Head teacher scraps rules banning long or bleached hair, afros or man buns

Head teacher scraps rules banning long or bleached hair, afros or man buns
Head teacher scraps rules banning long or bleached hair, afros or man buns

A headteacher has scrapped rules banning long or bleached hair, afros or man buns and says pupils no longer have to wear a blazer and tie and urged other schools to rethink their uniform policies.  

Students at all-boys Verulam School in St Alban's still have to dress smartly but no longer are required to wear a blazer and tie.

In the past students could have been sent home from the school in Hertfordshire if their hair was 'extreme in style, colour or length.'

But Julie Richardson has relaxed hair and dress code policies at the school since she took over as its first female headteacher last September.  

She says the rules are outdated and do not fit with modern ideas on dress as well as unfairly targeting students of colour. 

Julie Richardson,  (pictured centre) headteacher at all-boy's Verulam School in St Alban's says big afros, long hair, cornrows and man buns are acceptable at her school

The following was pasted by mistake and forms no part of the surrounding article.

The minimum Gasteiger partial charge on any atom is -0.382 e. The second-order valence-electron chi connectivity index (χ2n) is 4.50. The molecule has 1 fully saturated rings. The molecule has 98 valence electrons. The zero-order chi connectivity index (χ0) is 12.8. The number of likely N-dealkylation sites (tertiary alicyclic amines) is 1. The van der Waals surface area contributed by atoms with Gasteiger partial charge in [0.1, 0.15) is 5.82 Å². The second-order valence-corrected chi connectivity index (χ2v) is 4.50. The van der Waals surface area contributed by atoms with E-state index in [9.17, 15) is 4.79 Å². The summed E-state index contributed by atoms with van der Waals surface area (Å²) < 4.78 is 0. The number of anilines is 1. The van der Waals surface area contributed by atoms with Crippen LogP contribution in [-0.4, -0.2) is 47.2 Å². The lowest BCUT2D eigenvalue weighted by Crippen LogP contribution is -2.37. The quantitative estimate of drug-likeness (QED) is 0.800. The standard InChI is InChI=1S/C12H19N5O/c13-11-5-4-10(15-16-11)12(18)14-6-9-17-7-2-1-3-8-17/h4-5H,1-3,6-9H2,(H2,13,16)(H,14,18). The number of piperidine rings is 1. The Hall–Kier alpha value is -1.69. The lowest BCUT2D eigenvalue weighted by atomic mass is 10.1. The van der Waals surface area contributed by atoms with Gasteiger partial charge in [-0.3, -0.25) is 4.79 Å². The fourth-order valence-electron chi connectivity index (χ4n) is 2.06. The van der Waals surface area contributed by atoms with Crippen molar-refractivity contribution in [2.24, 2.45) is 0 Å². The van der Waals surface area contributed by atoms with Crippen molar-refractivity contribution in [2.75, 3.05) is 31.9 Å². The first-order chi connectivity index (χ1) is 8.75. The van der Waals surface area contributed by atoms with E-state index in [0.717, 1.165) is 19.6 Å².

Julie Richardson,  (pictured centre) headteacher at all-boy's Verulam School in St Alban's says big afros, long hair, cornrows and man buns are acceptable at her school

Ridwan, 15, (pictured) with haircut which would have been against rules in past

Ifaz, 16, (pictured) with cornrows which would previously have been against school rules

Ms Richardson has relaxed hair and dress code policies at the school since she took over as its first female headteacher last September

Students have welcomed the changes. Wasif Rashid, 15 said: 'The changes have allowed students to be free to express themselves, embracing who they are.

'We feel accepted and included in the school community and decided to wear our thobes to show this.

'Being able to wear one in the Sixth Form is something that makes me feel I can be myself and that my faith is being respected.'

The policy includes cultural and religious dress such as thobes. Pictured: Ifaz, 15, with a beard and wearing a thobe

Hassan, 15, wearing an ankle-length thobe (pictured)

Sixth form business attire has also been removed from the policy, allowing students to dress professionally but with greater choice

Sixth form business attire has also been removed from the policy, allowing students to dress professionally but with greater choice.  

It includes cultural and religious dress such as ankle length thobes which are commonly worn in the Middle East.  

Ms Richardson added: 'If business men and women in the City are no longer wearing suits and ties why should teenagers in sixth forms?

'It's about having the choice from a list of things deemed professional rather than insisting on one type of clothing.

'Most

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